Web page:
Wildalaska
August 6, 2009, 04:53 PM
Say you didn't draw on him, he decided to use a knife, etc, to smash your window, then end situation you are probably going to have to shoot him.

And that is justified

I find this site to have a very restricting view on gun holders.

probably 'cuz it's mission is to promote responsible gun onwership:p

WildraaaaaaaamboprawnsAlaska ™

C Philip
August 6, 2009, 05:00 PM
Glad you got out of the situation OK, but personally my motto is "don't draw it unless you're going to shoot it." If you draw your pistol it should only be in response to a threat of immediate harm or death to yourself or others, and that draw should be immediately followed by shots. An unarmed man banging on your window is certainly frightening and disturbing, but not life threatening at that instant. If it was life threatening, I would argue that your first action should be to attempt to ram through the traffic block to get away. A damaged car is less of an issue than shooting someone, because stand-your-ground laws aside, shooting someone will incur a lot more legal expenses than replacing your car. You could have been charged with brandishing.

Edit: I wanted to add a suggestion. Whenever you are driving, leave at least one car length between you and the car/object in front of you. If you are stopped at a traffic light, stop sign, or in a parking lot, having space in front of you allows you to have turning room to escape should someone run up to your car. Also remember to always lock your doors when you get into your car if they don't lock automatically.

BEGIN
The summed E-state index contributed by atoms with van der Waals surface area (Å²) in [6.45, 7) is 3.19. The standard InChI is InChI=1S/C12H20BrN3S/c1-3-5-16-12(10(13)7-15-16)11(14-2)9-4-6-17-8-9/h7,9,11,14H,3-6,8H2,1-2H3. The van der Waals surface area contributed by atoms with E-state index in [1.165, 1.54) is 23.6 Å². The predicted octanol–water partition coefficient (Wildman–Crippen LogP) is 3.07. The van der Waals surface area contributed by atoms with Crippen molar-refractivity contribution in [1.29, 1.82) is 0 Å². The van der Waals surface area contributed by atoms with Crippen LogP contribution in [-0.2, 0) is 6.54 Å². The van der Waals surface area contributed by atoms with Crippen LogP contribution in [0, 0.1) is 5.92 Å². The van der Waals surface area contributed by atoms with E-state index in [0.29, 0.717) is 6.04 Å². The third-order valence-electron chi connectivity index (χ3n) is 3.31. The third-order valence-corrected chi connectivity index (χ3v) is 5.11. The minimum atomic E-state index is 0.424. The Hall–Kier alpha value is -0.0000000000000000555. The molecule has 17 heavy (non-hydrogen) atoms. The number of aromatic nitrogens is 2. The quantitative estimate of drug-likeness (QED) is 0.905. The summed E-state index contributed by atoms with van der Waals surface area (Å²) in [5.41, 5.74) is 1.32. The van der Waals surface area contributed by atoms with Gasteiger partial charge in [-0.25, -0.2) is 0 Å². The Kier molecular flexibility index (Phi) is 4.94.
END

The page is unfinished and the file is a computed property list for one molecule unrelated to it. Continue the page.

Dragon55
August 6, 2009, 05:04 PM
Micro.... man just chill. You can't go whipping it out just cuz' some idiot is screaming at you.

Yes, maybe secure it as Peetza suggested but don't point it. I understand your anxiety as it sounds like you were blocked in but as WA sez this site desperately tries to promote responsible use.

Secure firearm, dial 911, leave as soon as unblocked. Now..... if the glass your looking out gets broke.... all bets are off.

Dr. Strangelove
August 6, 2009, 05:19 PM
"No duty to retreat" doesn't mean "No duty to use common sense", folks. I find it hard to believe someone beating on your car with their fists in a Wal-mart parking lot makes anyone fear for their life or great bodily harm. Just because someone makes a poor decision doesn't mean you need to follow it up with a worse decision.

If being a jackass was sufficient grounds to shoot someone, there would be a lot less people in the world right now. The 2nd guy was in the wrong, clearly, but the OP was in the wrong to have pointed a firearm at him. He's lucky he didn't get charged with assault himself.

By the way, if some you guys were here in Athens for a football game at the University of Georgia, I shudder to think of the numbers of deaths that would occur in the various parking lots...:cool:

orionengnr
August 6, 2009, 05:27 PM
Pretty amazing the guy did not back off when looking down the barrel of a gun.
Well, it was only a Kel-Tec :)
NEVER point a gun at ANYTHING you are not willing to DESTROY.
Willing to destroy? Yes.